We were offered one small correction from a separate but unimpeachable source, which was that Union Entertainment was also onboard as a partner with the Sean Daniel Company. To be fair, other outlets reporting the sale of the rights had included Union Entertainment as part of the story originally. Union is a broker of sorts for the rights to a number of videogame properties, an important partner right now in putting this sort of IP-based material together. It's fascinating that Deadline's story, which appeared after The Wrap published their story, echoes much of the same language and specific reporting, claiming that Daniel has actually had the rights under option for a full year already, a very strange and particular detail, especially considering this next part.
In the last six to eight weeks, I've listened to a lot of other podcasts. I've been curious to see what I like, what I don't like, what aesthetic choices other people make. I've also gotten mail from many of you about what you don't like and what you do, and I'm taking all of this information and trying to incorporate it into a better podcast each time.
I think it's pretty much set in stone at this point that Scott Swan is my co-host on the podcast, but I like treating him like a special guest each and every week because it makes me laugh. Scott is my oldest friend that I'm in constant contact with, and at this point, after 21 years of working together, there's no one I have a better rapport with. That's what makes him the perfect sounding board for me as we have these loose and free-wheeling conversations.
And I think "loose" is a good description for this week's show. We were a little rusty, so the show ended up running long this week. It's worth it, though, for two segments in particular.
First, there's my interview with Oscar-nominee David O. Russell. As long as I've admired his work, I've never had the opportunity to chat with him, and I can think of no better time to do so.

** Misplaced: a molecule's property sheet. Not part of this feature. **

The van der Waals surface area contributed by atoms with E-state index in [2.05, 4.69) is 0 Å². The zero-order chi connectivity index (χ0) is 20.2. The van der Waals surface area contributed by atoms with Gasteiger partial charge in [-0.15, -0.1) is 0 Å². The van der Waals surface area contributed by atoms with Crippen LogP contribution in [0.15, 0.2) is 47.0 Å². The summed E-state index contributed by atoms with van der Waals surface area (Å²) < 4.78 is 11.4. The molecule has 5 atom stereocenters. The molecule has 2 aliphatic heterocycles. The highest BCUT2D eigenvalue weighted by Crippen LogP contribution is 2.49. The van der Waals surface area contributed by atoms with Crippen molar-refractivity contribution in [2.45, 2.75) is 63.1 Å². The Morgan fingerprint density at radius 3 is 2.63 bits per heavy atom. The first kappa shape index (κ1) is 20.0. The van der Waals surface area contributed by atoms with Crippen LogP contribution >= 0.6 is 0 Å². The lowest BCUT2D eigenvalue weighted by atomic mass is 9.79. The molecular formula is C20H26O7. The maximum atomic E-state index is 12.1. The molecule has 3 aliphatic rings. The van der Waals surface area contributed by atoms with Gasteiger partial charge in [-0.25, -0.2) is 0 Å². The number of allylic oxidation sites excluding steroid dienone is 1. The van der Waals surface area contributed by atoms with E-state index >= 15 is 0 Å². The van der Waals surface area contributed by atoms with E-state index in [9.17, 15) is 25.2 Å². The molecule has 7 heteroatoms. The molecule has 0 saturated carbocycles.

Young adult literature, as a broad, overall genre umbrella, confuses me.
It's a huge business these days. It's taken over giant swaths of the chain bookstores, and it seems like every time I turn around, there's a new sensation, a new series that kids are crazy about, and Hollywood's chasing those audiences like Boy Scouts on a snipe hunt, catching dozens of "Eragon"s or "City Of Ember"s for every "Twilight" or "Harry Potter."
James Frey, the writer who was humiliated on Oprah Winfrey's show after the truth about his "memoir" came out, has rebounded into a new career as the manager of a young adult literature sweatshop of sorts, where he manages a lot of young writers on a bunch of different ideas at once, and "I Am Number Four" is the result of one of those collaborations with a guy named Jobie Hughes. The movie, in theaters and IMAX today, was adapted from the book by "Pittacus Lore" by Alfred Gough & Miles Millar and Marti Noxon, and it should be little surprise that a TV dream team like that has put together what feels like a very expensive pilot for a series I doubt we're ever going to see.
It's familiar fare. Alex Pettyfer stars as "John Smith," a teenager who is perpetually on the run, moving from town to town with Henri, played by Timothy Olyphant. Henri is his bodyguard, and the two of them are fugitives from a distant planet called Lorien. They are being hunted by the Mogadorians, big creepy dudes with sharp teeth and funky tattoos on their heads. There are others like John and Henri, but they're scattered, all hiding on their own. And each time the Mogadorians catch and kill one of them, another tattoo on John's leg lights up and burns him and tells him that they're one step closer, and they're coming for him as well.
Well, that was quick.
Sean Daniel has been producing movies for 20 years now, and before that, he was a studio executive at Universal, having supervised films like "National Lampoon's Animal House" and "Do The Right Thing." He's a guy who has fairly broad taste as a producer, having worked on films like "Dazed and Confused," "Tombstone," "The Mummy," and "The Wolfman."
And now Sean Daniel is the producer of "Dead Island," based on the video game that became a buzz sensation based on the animated trailer that premiered a few days ago.